Golden Fleece > Jehovah
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introduced into the English language by Tyndale
William Tyndale (ca. 1494-1536) was the first English translator to draw directly from Hebrew and Greek texts, and the first to take advantage of the new medium of print. Tyndale introduced new words into the English language including; Jehovah (from a transliterated Hebrew construction in the Old Testament; composed from the Tetragrammaton YHWH and the vowels of adonai: YaHoWaH)
After the Babylonian Exile in the 6th century B.C. Adonai, "My Lord" and Elohim "God" were gradually substituted for YHWH. In some instances, Adonai was added after YHWH to give YHWH Adonai, which was subsequently translated as "Lord God".
This ostracon, or inscribed potsherd contains the oldest complete extra Biblical mention of the House (or Temple) of Yahweh (LBYT YHWH) ever found. On this ostracon (dated to the ninth to seventh century B.C.), no word divider or dot separates LBYT and YHWH. The phrase unmistakably means "House (or Temple) of Yahweh." This translation strengthens the reading of BYT DWD on the Tel Dan inscription, which also lacks a word divider, as "House of David." This ostracon thus supports the understanding of the Tel Dan inscription as the first extra Biblical mention of King David." - Biblical Archaeology Review, Nov./Dec. 1997, Vol. 23, No. 6, p. 30 (p. 28-32)
The true pronunciation of the name YHWH was never lost. Several early Greek writers of the Christian Church testify that the name was pronounced Yahweh. In the early period of the Second Temple the name YHWH was still in comon use, as may be learned from such proper names as Jehohanan, or from liturgical formulas, such as Halelu-Yah. At the beginning of the Hellenistic era, the use of the Name was reserved for the Temple. The priests were allowed to pronounce YHWH at the benediction only in the Temple; elsewhere they were obligated to use Adonai. Pronunciation of YHWH by the Temple priests also gradually fell into disuse. From the time Simon the Just died, the priests refrained from blessing the people with the name, YHWH. They pronounced it indistinctly, or they mouthed or mumbled it.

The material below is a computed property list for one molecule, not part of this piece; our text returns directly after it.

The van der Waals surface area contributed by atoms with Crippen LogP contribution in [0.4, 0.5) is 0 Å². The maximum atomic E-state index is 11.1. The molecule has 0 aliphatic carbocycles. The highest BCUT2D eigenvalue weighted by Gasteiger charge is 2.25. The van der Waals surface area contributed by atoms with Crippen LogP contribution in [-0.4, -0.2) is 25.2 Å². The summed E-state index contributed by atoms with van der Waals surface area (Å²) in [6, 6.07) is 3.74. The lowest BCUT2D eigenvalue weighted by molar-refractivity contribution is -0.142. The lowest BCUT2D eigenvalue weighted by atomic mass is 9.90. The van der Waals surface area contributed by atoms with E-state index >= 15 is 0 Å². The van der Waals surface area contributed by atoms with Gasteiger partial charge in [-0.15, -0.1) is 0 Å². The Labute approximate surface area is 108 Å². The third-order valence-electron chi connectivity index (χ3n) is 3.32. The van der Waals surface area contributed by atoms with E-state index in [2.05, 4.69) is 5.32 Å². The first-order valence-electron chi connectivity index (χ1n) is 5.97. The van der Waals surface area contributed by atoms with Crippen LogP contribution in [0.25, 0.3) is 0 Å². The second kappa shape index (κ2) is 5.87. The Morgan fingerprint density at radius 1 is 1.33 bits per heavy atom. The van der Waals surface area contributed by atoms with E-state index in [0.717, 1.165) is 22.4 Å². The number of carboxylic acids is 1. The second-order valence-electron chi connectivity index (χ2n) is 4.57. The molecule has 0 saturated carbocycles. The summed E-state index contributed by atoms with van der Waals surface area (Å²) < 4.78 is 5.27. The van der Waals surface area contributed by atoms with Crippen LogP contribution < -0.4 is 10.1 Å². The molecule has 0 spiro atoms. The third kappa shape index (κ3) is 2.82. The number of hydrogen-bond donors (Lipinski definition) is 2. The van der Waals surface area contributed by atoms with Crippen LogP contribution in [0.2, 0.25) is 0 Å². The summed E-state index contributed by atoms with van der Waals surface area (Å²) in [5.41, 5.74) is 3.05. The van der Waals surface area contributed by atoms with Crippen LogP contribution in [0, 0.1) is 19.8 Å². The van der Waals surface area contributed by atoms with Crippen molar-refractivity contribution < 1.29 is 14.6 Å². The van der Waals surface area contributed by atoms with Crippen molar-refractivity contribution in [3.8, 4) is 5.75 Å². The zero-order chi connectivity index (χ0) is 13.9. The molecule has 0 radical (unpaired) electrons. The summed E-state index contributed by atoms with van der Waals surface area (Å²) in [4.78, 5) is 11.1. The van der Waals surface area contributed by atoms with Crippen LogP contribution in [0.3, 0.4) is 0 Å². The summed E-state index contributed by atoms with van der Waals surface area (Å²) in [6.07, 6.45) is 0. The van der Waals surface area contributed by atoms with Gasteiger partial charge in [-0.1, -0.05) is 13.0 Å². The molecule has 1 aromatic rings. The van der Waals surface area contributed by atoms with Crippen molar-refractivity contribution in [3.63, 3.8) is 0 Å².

It is possible to determine the historical pronunciation of YHWH from Exodus 3:14 where YHWH is derived from HWH. This passage is decisive for the pronunciation "Yahweh"; for the etymology was undoubtedly based on the known word. For the final syllable the analogy of verbal forms ending in "weh" renders it exceedingly probable that the original pronunciation was "weh". The Hebrew names Yehonathan or Yonathan (Jonathan) and Hizkiyahu or Hiskiyah (Hezekiah) are representative of names compounded with the divine name, and the Assyrian pronunciation indicates the correctness of the Massoretic pointing given Hezekiah's name. This shows clearly and decisively the pronunciation "yah" for the first syllable.
Speak to Aaron and his sons, saying; This is how you are to bless the children of Israel. Say to them;
Then Boaz came from Bethlehem [Bayit-Lechem], and he said to the harvesters; Yahweh be with you! And they answered him; Yahweh bless you! Ruth 2:4
The name of YHWH is for the faithful a never failing source of confidence, power and joy. Like other Hebrew proper names, the name of YHWH is more than a mere distinguishing title. It represents the Hebrew conception of the divine nature or character and of the relation of YHWH to His people. It represents YHWH as He is known to His worshipers, and stands for all those attributes which He bears in relation to them and which are revealed to them through His activity on their behalf.
Yahweh is our shepherd; we shall not want.
In Exodus 3:16, Moses is instructed, "tell them that YHWH, the God of their forefathers, the God of Abraham, Isaac, and Jacob has appeared to you . . .". Abraham first built an altar to YHWH at Shecham and then later between Bethel and Ai. Genesis 12: 4-9. The first letters of these two place names in paleo Hebrew script are described as "an ear of corn near a fall of water". When conjoined these letters are a reminder not only of the promise of YHWH to Abraham and his descendants but also the first place where Abraham called upon the name of YHWH. These two altars to YHWH are also referenced by the two pillars at the entrance of King Solomon's Temple. Jacob slept near one of these altars built by Abraham.
"Jacob went out from Beer-Sheba and traveled toward Haran. He came to a certain place and stayed the night there, because the sun had set. He took a stone from the place, put it under his head and lay down there to sleep. He dreamt that there before him was a ladder resting on the ground with its top reaching to heaven, and the angels of YHWH were going up and down on it."
"Then suddenly YHWH was standing there next him; and he said, 'I am YHWH, the God of Abraham and the God of Isaac. The land on which you are lying I will give to you and to your descendants. Your descendents will be as numerous as the grains of dust on the earth. You will expand to the west and to the east, to the north and to the south. By you and your descendants all the families of the earth will be blessed. Look, I am with you, I will guard you wherever you go, and I will bring you back into this land, because I won't leave you until I have done what I have promised you.' " Genesis 28:10-17
This phrase comes from God be with you. It has been shortened over the years since 16th century. Shakespeare used "God be wy you."
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